He’d also kept quiet for Savannah. She had enough problems with her family. He hadn’t wanted to add another.
“You’re still not going to tell me what happened, are you?”
“Better ask your brother for that.”
She made a sound of frustration, then gave up on him and resumed her inspection of the barn. “I’d like to get a look at that loft,” she said.
He glanced up. Light was coming through gaps in the wood. “It’s probably not safe.”
“Just a quick once over.”
“I’ll go.” He leaned some of his weight on the ladder, which was on the opposite side of the barn from where the fire had been started. It didn’t feel very solid.
“Let me try it,” Savannah said. “I’m lighter.”
He gave her a “get serious” look, then, despite his better judgment, put a foot on the second rung. Half expecting the lumber to crack apart under his boot, he took another step, and another.
Anxiously Savannah gripped the bottom of the ladder. “Be careful, B.J.”
He grinned. “How many times have I heard you say that?” Glancing down, he thought he could see her smile in return. He was just about at the top now. He reached one hand from the ladder to the floor of the loft, and was about to take the final step up when he heard a loud “crack” and his left foot fell through rotten wood.
He grasped desperately with his free hand, managing to secure a two-hand hold on the loft, while the rest of his body swung free as the ladder disintegrated beneath him.
“Hang on, B.J.!”
“Believe me, I am.” He grunted as he worked at shifting his body weight up to the loft. “You okay down there?” He hoped she hadn’t been struck by any of the falling wood.
“I’m fine. Try swinging your legs. If you get some momentum...”
She’d no sooner said the words, than he was putting them into action. And the extra momentum did help. He grunted again, pushed hard, and finally was able to drag his body up to the second level.
“Look out. I’m tossing you the flashlight.” He heard a thud a few feet to his right.
“Don’t stand, in case the wood is rotten up there,” Savannah added.
“Roger that.” He crawled toward the torch and once he had it securely in hand, switched on the light and played it against the far wall. Slowly he surveyed the space, but saw nothing except a few bales of moldering hay and a pile of blankets in the far corner.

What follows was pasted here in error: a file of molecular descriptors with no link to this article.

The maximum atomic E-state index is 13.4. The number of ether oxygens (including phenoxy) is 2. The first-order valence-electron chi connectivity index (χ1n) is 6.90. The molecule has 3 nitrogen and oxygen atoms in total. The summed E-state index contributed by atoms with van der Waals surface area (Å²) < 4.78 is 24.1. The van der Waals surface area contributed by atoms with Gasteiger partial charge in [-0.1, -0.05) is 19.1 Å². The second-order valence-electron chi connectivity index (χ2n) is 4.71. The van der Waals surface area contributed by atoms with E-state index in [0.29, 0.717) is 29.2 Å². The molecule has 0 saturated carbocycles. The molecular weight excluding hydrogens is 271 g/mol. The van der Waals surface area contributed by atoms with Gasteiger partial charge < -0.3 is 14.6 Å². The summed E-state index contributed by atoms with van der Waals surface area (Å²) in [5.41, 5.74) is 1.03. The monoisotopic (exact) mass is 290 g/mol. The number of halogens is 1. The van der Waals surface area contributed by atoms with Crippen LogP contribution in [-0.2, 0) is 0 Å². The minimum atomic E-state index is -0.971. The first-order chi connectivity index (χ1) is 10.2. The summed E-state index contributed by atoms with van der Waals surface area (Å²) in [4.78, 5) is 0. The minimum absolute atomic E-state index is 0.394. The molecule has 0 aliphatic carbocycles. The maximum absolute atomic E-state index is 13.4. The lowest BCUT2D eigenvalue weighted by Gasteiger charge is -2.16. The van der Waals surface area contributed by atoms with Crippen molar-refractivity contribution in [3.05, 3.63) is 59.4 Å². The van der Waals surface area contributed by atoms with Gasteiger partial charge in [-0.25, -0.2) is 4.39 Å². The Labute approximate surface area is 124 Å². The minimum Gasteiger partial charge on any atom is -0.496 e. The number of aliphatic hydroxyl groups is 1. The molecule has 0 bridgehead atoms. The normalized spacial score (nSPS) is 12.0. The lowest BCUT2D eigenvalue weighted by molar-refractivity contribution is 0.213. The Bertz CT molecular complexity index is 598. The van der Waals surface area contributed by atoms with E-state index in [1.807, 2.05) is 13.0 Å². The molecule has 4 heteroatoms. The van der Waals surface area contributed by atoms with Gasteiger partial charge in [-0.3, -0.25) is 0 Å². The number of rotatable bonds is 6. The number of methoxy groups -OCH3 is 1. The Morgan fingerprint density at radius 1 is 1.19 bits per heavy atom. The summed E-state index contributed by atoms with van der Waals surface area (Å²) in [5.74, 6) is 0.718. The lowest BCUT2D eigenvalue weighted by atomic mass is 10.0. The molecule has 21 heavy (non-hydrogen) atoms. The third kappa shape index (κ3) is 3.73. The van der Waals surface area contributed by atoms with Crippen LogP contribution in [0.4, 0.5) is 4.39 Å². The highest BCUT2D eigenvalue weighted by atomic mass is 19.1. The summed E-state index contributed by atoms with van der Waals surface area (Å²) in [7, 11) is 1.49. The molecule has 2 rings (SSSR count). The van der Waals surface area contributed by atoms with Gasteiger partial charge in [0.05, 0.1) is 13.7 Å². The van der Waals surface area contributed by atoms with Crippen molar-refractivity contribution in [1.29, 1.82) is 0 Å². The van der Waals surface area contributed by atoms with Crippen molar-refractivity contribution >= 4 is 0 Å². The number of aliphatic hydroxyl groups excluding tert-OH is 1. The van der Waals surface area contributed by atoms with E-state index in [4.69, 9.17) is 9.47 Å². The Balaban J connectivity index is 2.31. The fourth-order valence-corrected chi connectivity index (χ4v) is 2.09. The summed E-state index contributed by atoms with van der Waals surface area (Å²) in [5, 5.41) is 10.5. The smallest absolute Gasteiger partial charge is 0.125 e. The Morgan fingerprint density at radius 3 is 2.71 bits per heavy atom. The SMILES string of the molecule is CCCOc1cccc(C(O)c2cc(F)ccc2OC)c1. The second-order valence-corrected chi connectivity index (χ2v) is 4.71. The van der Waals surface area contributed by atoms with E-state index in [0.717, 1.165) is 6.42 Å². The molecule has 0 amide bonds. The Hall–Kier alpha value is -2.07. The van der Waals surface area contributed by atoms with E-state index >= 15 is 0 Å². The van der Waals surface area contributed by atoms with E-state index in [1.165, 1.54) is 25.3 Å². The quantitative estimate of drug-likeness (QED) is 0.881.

“Any signs of fire up there?”
He studied the rafters and roof for several minutes before admitting, “No. I can see where the guy died, though. There’s still a pile of blankets in the corner.”
Savannah hesitated. “I don’t imagine there can be any physical evidence worth salvaging at this point. But want to take a closer look?”
He did and was already crawling toward the corner. When he arrived, he carefully set down the torch, then picked up first one blanket, then the other. He saw nothing, but heard the chink of something metal falling to the wooden surface.
Savannah heard it too. “What was that?”
He flashed light over the area. Something gold sparkled. “It’s some kind of coin. Should I leave it here? Or take it?”
He slipped the coin in his pocket, then satisfied himself that there was nothing else he hadn’t noticed, before crawling toward the bales.
“There are some old straw bales up here. Stand back while I toss them down. They’ll probably break apart when they fall, then after you mound up the straw, I’ll jump.”
“I’ve been wondering how you were going to get down.”
“No problem,” he said, mostly out of bravado. He was looking at a fifteen foot drop and these bales were the small, square kind.
“Okay. I’m out of the way.”
“Here they come, then.” He heaved one, then the other over the edge. As he’d predicted the old twine broke apart on impact and the straw spilled free onto the dirt floor.
Savannah lost no time in piling the straw into the softest landing pad possible. “I wish we had more straw.”
“And I wish that damn ladder hadn’t broken,” he mumbled. He’d better not break an ankle with this fool manoeuver. Hobbling around in a cast wasn’t his idea of how to spend the summer months.
He sat down, letting his legs dangle over the open side of the loft. Savannah was standing back, watching.
“This is crazy,” she said. “Why don’t you wait while I drive to my place? I can be back with a proper steel ladder in under an hour.”
He didn’t fancy hanging around this loft like a damsel in distress for five more minutes, let alone an hour.